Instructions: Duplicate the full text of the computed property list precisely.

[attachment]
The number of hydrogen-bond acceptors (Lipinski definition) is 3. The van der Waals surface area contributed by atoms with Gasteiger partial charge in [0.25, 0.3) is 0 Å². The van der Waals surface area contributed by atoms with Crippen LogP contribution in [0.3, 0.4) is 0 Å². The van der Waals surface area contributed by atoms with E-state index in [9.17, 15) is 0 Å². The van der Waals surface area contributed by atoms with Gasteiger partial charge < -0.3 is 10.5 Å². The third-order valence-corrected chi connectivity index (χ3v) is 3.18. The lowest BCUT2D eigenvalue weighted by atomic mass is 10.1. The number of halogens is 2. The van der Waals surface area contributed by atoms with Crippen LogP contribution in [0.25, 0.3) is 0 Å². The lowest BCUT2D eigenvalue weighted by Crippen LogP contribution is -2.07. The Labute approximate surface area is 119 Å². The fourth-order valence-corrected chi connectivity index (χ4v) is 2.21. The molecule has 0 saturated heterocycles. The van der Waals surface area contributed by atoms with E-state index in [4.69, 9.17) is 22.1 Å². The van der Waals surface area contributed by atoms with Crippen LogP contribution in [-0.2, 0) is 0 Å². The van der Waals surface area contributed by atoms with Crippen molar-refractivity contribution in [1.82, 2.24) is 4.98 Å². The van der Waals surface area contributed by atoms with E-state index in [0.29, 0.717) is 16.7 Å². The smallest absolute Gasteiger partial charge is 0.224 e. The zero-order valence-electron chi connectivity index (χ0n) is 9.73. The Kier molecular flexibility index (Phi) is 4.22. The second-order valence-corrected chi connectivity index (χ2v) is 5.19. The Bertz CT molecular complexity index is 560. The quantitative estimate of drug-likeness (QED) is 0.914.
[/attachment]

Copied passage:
The number of hydrogen-bond acceptors (Lipinski definition) is 3. The van der Waals surface area contributed by atoms with Gasteiger partial charge in [0.25, 0.3) is 0 Å². The van der Waals surface area contributed by atoms with Crippen LogP contribution in [0.3, 0.4) is 0 Å². The van der Waals surface area contributed by atoms with E-state index in [9.17, 15) is 0 Å². The van der Waals surface area contributed by atoms with Gasteiger partial charge < -0.3 is 10.5 Å². The third-order valence-corrected chi connectivity index (χ3v) is 3.18. The lowest BCUT2D eigenvalue weighted by atomic mass is 10.1. The number of halogens is 2. The van der Waals surface area contributed by atoms with Crippen LogP contribution in [0.25, 0.3) is 0 Å². The lowest BCUT2D eigenvalue weighted by Crippen LogP contribution is -2.07. The Labute approximate surface area is 119 Å². The fourth-order valence-corrected chi connectivity index (χ4v) is 2.21. The molecule has 0 saturated heterocycles. The van der Waals surface area contributed by atoms with E-state index in [4.69, 9.17) is 22.1 Å². The van der Waals surface area contributed by atoms with Crippen LogP contribution in [-0.2, 0) is 0 Å². The van der Waals surface area contributed by atoms with Crippen molar-refractivity contribution in [1.82, 2.24) is 4.98 Å². The van der Waals surface area contributed by atoms with E-state index in [0.29, 0.717) is 16.7 Å². The smallest absolute Gasteiger partial charge is 0.224 e. The zero-order valence-electron chi connectivity index (χ0n) is 9.73. The Kier molecular flexibility index (Phi) is 4.22. The second-order valence-corrected chi connectivity index (χ2v) is 5.19. The Bertz CT molecular complexity index is 560. The quantitative estimate of drug-likeness (QED) is 0.914.